Two further questions assessed the relative motivation of participants: “How much would the following make you want to eat more fruit and vegetables: (a) getting a skin color that looks healthy and attractive (within 20 days), (b) reducing your chance of heart disease and some forms of cancer?” Answer options were: none at all, a little, a moderate amount, a lot, a great deal.

    Analysis

    Non-parametric statistics were used for ordinal data (awareness and motivation), and fruit and vegetable consumption as skew departed from normality. Mann-Whitney U tests were used to compare 2 groups, Kruskal-Wallis, to compare more than 2 groups and Wilcoxon Signed Rank test T to explore choice across a single group. Three of the 802 (<1%) participants reported consuming 11 or more portions of fruit and vegetables per day. Therefore, consumption data was approximated as an interval scale ranging from 0 to 11.

    Missing Data

    For each variable, the analysis was restricted to participants with data either through their registration with Prolific (younger 18-26 vs older 40-60 age bracket, socioeconomic status) or through our questionnaire (age at the time of testing, gender, ethnicity). Data were missing for 36 participants (5%) for age at the time of testing, 20 (3%) for ethnicity, and 12 (1%) for socioeconomic status. Descriptions of the study population in terms of gender, age, and ethnicity are based on answers to our questionnaire. No attempt was made to compensate for missing data.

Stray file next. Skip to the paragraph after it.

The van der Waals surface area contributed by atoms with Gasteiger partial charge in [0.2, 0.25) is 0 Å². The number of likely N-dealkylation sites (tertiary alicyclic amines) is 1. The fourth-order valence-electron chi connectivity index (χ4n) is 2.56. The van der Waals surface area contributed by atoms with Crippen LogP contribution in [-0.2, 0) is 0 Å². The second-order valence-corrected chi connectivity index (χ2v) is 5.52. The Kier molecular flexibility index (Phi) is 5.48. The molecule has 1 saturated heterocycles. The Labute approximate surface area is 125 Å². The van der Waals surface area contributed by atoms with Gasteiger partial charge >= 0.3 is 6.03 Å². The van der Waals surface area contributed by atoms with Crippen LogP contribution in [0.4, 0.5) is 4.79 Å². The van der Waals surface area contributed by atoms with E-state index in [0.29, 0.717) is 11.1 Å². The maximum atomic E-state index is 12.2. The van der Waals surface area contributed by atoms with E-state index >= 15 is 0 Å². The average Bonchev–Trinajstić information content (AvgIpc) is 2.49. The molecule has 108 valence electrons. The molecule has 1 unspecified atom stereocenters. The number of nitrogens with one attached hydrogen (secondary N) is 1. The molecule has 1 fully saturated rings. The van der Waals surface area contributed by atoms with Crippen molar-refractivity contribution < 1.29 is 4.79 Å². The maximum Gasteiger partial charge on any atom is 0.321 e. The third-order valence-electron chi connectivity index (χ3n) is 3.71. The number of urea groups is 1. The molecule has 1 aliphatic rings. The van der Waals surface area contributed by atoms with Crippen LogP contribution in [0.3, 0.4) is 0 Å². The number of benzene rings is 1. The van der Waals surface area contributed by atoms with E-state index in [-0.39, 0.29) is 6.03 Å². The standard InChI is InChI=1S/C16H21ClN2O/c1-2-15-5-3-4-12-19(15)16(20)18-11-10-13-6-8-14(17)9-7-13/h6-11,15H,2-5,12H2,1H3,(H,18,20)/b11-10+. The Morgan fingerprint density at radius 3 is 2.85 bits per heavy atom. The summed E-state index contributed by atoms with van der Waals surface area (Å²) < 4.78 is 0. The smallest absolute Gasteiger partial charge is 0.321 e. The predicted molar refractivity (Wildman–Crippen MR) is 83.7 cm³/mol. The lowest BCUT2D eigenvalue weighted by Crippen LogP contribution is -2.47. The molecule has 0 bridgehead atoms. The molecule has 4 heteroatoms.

Results

    Participant Demographics

    Gender

    Participants included 489 females (61%) and 311 males (39%). Two individuals reported their gender as “Other.”

    Age

    In our questionnaire, 381 of the 401 younger participants (in the age bracket 18-26) reported age at the time of testing age (mean 21.57, SD 2.09, range 18-30 years). Of the 401 older participants in the 40-60 age bracket, 385 reported age at the time of testing (mean 48.7, SD 5.83, range 38-61 years).

    Socioeconomic Status

    We observed 790 participants (1% missing data) who had Prolific categories of self-perceived socioeconomic status scale ranging from 1 (the lowest) to 10 (the highest), mean rating=5.32 (SD 1.67). The frequency of self-report rating was 12 (1%), 32 (4%), 72 (9%), 123 (20%), 157 (24%), 190 (19%), 148 (6%), 47 (1%), 4 (1%), and 5 (1%) across the 10 status levels (a distribution with acceptable skew –0.27 and kurtosis=0.17).

    Ethnicity

    We observed that 782 participants (2% missing data) chose an image that best represented their ethnic background from four images representing Black (African), White (Caucasian), East Asian, and West Asian (Indian/Pakistani). Of these, 182 participants (23%) identified themselves as having African ethnicity, 87 participants (11%) as Asian, 454 participants (57%) as Caucasian, 23 participants (3%) as West Asian, 36 participants (5%) as having more than one ethnicity, and 18 participants (2%) reported an ethnicity not shown by our questionnaire stimuli.